In this week’s tip, I take you on a final journey into the land of silhouettes. The main focus of part 1 was to help you see what a silhouette is, learn how to create them and wind up with powerful images. In part 2, I targeted what to look for with regards to light and how to obtain a good exposure to create the silhouetted subject. In this final part of the series, I take you on a voyage that stops at a number of ports. In each, I explore the various components of composition. If this is your first week to join the cruise, be sure to look back at the previous two week’s sojourn so you can dive deeply into the world of successfully photographing silhouettes.
Images that stop you in your tracks and make you say “wow” have three important criteria in common: the light is excellent and complementary to the subject, proper exposure is made based on studying the histogram and the composition leaves the viewer finding balance and harmony of how the subjects interrelate. The rules that apply to good composition of any subject matter also apply to silhouettes. The rule of thirds should be used, the subject should be of adequate size relative to the rest of the photo’s real estate, the use of a leading line should not be overlooked and all components of the subjects should be in balance and have symmetry.
The rule of thirds suggests you place the main subject at a “power point” within the frame. These power points appear near the top left, top right, bottom left and bottom right positions within the viewfinder. If you were to trace an imaginary tic-tac-toe board over the ground glass, the power points appear where the lines intersect: top third—right or left, bottom third—right or left and middle third—right or left. When a power point is used to position a subject, the photo has much more impact than if the subject was placed dead center. A centered important element produces a static and mundane design.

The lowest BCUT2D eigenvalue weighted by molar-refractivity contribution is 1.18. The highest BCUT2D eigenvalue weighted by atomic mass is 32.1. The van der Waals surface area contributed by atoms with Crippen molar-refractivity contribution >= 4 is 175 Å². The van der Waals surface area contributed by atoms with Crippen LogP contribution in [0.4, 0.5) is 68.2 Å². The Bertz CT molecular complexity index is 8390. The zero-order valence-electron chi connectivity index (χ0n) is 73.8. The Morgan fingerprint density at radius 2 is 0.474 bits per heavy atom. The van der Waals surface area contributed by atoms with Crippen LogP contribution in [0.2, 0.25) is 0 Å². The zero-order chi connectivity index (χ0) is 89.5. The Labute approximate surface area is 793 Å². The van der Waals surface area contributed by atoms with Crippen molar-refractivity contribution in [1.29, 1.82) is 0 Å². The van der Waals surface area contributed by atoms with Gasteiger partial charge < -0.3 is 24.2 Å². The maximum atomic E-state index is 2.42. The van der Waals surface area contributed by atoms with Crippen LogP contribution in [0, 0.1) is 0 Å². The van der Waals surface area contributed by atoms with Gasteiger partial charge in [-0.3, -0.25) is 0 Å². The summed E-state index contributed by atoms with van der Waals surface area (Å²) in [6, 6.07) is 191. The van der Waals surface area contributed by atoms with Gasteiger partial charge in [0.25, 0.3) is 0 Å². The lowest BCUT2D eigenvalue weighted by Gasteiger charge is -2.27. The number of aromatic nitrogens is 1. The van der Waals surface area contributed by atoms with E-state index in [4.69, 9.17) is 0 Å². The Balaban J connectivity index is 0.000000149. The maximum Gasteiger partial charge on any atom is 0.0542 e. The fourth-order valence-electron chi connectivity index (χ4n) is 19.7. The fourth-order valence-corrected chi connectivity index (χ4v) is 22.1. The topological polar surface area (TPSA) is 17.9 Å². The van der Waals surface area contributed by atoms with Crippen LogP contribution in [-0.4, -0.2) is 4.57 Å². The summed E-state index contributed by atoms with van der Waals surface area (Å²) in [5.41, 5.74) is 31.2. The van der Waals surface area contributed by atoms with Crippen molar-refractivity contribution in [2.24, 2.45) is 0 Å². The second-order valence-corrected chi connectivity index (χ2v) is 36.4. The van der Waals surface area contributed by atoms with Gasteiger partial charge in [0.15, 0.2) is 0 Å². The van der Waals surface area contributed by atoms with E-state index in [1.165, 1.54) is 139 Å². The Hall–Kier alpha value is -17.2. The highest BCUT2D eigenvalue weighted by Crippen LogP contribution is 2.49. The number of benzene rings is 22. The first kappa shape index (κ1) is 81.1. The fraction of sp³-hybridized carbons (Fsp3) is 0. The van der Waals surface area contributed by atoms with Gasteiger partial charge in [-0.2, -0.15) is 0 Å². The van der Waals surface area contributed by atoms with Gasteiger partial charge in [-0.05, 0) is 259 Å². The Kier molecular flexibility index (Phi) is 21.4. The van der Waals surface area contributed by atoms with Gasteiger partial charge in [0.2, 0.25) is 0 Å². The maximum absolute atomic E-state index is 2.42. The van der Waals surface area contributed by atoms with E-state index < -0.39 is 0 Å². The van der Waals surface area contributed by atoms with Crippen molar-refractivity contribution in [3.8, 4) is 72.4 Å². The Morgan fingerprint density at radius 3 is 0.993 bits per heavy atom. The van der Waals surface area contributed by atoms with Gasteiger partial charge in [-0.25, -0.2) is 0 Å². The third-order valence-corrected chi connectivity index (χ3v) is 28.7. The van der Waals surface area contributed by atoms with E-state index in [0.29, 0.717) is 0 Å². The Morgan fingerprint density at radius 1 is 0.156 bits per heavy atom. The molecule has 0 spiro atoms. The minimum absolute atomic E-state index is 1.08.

When it comes to image real estate, exhaust all possibilities. Make images where you use a telephoto in addition to a medium wide. Doing so provides a photo where you construct a tight portrait and an environmental portrait. You now have two different images of the same subject. Repeat the same so you cover both a vertical and horizontal format. You now have four potentially great images. In that photography is a subtractive process (you see the entire scene and you eliminate clutter based on the composition), a full-frame grab of the subject can eliminate a lot of potential distractions. In an environmental portrait, make sure the silhouette and background shapes make sense.
Leading lines bring the viewer’s eye to the primary focal point. Elements are composed so every part of what remains in the silhouette is built with balance and harmony. If there are secondary subjects, be sure to find a location where they, too, are placed relative to the rules of good composition. For instance, let’s say you are inside a cave. Right on the edge of the opening stands a bull elk in silhouette. Place the lead actor, the elk, in the bottom of the frame and make the arch of the cave the supporting actor. You now have a silhouetted elk within a silhouetted arch—there’s balance and harmony and the rim of the cave acts as a leading line to the elk.
When I lead my safaris to Tanzania, I make it a priority to look for silhouettes in early or late light. When we come across a situation that works, all information contained within the three most recent Tips of the Week is utilized. Use them on your own to make some powerful etchings of form, shape and outline.
Visit www.russburdenphotography.com for information about his nature photo safaris to Tanzania.